• Very good presenter and she did a lot to contribute to our learning; put a lot of effort into this
  • Sparking discussion; public speaking, captured attention
  • Caneel was very knowledgeable, approachable and enthusiastic about the material. This made it easier to stay committed and engaged
  • Encouraged discussion, creates an environment for study and learning
  • She is friendly and is always willing to help her students. She has great skills in explaining new material – that really helped as we had to cover huge amount of material
  • Always energetic, motivates students, great presentation, willingness to help, available to students most of the time; asks for feedback

Applied Innovation

I facilitated rapid innovation teams for clients including Cisco Systems, LAM Research, the Walt Disney Corporation, Panasonic, Wells Fargo, and SunPower. Haas@Work is an applied innovation program that sends teams of Berkeley MBAs to work with top executives at a client firm. For three weeks, each team researches a competitive challenge faced by the firm and develops potential innovative solutions using a variety of structured brainstorming and idea development techniques lead by a facilitator, which was my role. Ideas are refined, selected, and pitched onsite in a one-day final workshop. The best proposals are selected by senior executives, and a core team is often chosen to implement the strongest solution at the firm.

This summer I proposed the addition of new curriculum on my observation that at the final proposal, many of the best ideas were not conveyed in a way that enabled them to be embraced and implemented. This lead to my development of a new pre-requisite about inspiring innovation, pitching ideas, and driving ideas through organizations.

My students’ ideas have met much success and I have received very positive reviews, a few of which are below. I have since been invited to help several past Haas@Work students by leading sessions of brainstorming, leadership team building, and strategic goal-setting sessions for MBA student organizations (e.g., NetImpact, the Big Ideas at Berkeley Initiative, and the Energy & Environmental Innovation Competition).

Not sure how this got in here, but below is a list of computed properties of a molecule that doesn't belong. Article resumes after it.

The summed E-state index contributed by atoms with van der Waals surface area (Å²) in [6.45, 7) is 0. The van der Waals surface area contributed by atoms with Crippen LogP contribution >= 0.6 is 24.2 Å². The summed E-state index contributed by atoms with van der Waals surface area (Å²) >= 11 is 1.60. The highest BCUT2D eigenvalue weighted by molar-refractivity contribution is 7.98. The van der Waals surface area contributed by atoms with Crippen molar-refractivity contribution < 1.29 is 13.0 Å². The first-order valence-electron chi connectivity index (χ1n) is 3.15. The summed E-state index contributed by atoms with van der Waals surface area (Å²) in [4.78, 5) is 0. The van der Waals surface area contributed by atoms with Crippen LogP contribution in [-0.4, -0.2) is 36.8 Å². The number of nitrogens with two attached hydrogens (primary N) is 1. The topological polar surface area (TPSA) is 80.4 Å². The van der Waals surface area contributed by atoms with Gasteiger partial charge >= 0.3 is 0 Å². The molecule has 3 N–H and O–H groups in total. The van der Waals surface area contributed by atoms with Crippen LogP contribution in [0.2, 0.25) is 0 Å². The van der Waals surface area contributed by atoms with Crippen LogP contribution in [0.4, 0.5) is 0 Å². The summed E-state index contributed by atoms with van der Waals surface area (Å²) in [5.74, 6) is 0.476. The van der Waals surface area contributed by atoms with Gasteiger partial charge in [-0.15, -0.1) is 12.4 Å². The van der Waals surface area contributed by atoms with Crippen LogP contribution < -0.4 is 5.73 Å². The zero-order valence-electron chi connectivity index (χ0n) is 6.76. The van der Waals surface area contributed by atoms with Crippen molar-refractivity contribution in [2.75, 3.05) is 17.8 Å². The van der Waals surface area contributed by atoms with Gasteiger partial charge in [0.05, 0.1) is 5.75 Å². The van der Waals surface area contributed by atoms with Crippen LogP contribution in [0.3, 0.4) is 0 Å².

Reviews from Applied Innovation program

“Caneel has been an excellent facilitator for our newly established Haas@Work program. She has been very effective at leading groups of Haas students and client employees in generating out of the box solutions to complex opportunities facing our clients.” March 6, 2008

– Adam Berman, Executive Director, Curriculum Innovation, Haas School of Business

“As a participant in the Haas@Work program, I experienced Caneel’s innovative brainstorming frameworks and team building skills. Her energy, out-of-the-box thinking and tremendous leadership enabled our team to exploit everyone’s potential in a very short time frame. Her brainstorming techniques were highly effective and I would consider Caneel’s expertise outside of the Haas@Work program to help on other business issues.” April 7, 2008

–  Sebastien Trolez, Haas MBA, Product Marketing Manager, Hewlett-Packard Company

“Caneel did a great job facilitating a group of students and employees at SunPower’s Haas@Work day. The group she led was large and she deftly navigated our way through a lot of material. She is clearly a gifted listener and can add structure to an unwieldy brainstorming process, without being heavy-handed. I would definitely hire Caneel again.” March 12, 2008

– Executive team member, Josie Taylor Gaillard, SunPower Corporation

“Caneel did a great job leading a brainstorming group for SunPower. Our group was well directed, we knew what we were doing and why, and we understood that it was our responsibility to deliver. The team’s performance was significantly enhanced by her facilitation. We really generated a lot of ideas!” March 5, 2008

– Executive team member, Jim Dawe, SunPower Corporation